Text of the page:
I know, I have never been a fan of the painted ladies of the Victorian Era. I think I feel as Edith Wharton did when she wrote The Decoration of Houses and wondered at all the abuse being done to homes in her time (Victorian).
    I, too, find my esthetic's changing. Very odd indeed.
    Happy birthday to your son and eat some sushi for me, we love it as well.

  3. Mmmmm? now you have me thinking, I want to do my bedroom over and have some vintage spreads. my space is very small but does hold a queen size bed, chest of drawers, camphor chest and bedside tables, with space to walk up both sides of the bed, But what color to choose? Thanks for the great ideas but have you found any for making over such small spaces? The 1950 rooms seem so spacious but truely most people would not be building these modern spaces. We would be adapting that "new" home my Grandparents built in the 1930's. off to look for more vintage magazines.....

  4. Jeanne-in fact MOST houses being built in 1950's were very small. Much as today in magazines, larger homes or sets were used to dress for photo shoots.
    I have some fun decorating layouts for small homes in my women's magazines. I was actually going to include one yesterday, but I am trying to do smaller informative posts that happen everyday. If I don't put those up today, I will soon.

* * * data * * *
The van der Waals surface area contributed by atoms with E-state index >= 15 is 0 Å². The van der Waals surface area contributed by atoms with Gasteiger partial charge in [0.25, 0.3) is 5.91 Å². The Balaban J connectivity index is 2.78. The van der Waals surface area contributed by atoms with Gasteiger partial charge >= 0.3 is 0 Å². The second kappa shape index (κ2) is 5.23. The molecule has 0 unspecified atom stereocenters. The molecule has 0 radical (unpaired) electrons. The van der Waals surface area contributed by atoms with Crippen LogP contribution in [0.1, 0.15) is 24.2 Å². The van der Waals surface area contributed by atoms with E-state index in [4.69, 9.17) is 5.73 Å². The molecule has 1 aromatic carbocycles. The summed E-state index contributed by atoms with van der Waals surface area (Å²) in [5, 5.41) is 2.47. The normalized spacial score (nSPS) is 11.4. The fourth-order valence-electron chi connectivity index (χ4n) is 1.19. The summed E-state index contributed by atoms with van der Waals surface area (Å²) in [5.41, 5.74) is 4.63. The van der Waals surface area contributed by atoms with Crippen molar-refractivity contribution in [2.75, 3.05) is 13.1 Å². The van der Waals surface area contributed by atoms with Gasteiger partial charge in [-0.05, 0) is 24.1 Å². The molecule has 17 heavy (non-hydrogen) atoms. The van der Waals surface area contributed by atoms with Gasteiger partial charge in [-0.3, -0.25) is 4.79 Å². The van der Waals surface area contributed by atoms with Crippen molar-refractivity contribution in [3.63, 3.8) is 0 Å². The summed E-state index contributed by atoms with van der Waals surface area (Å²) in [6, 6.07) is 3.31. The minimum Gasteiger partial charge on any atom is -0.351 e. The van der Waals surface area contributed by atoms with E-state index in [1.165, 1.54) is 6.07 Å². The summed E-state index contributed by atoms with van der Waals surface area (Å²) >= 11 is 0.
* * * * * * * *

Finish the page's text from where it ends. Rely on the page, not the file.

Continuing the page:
5. I have finally followed the tutorial you gave in January for making a dress without a pattern (After trying to use a pattern I bought this week and deciding it was impossible for any human to comprehend).
    I only made the bodice as you said, and made a regular four paneled skirt- I didn't have enough fabric for either pleats or a full circle- but I'm really thrilled with the results, and I think have been converted from patterns forever, even if just for the bodices.
    I can't wait to see your latest dress completed.

  6. Jess-isn't it simple and wonderful? Once I began sewing I started to think, 'hmmmm I could make that without a pattern'. It's fun to try.
    My next step will be to try and tape off and drape a dress, wish me luck.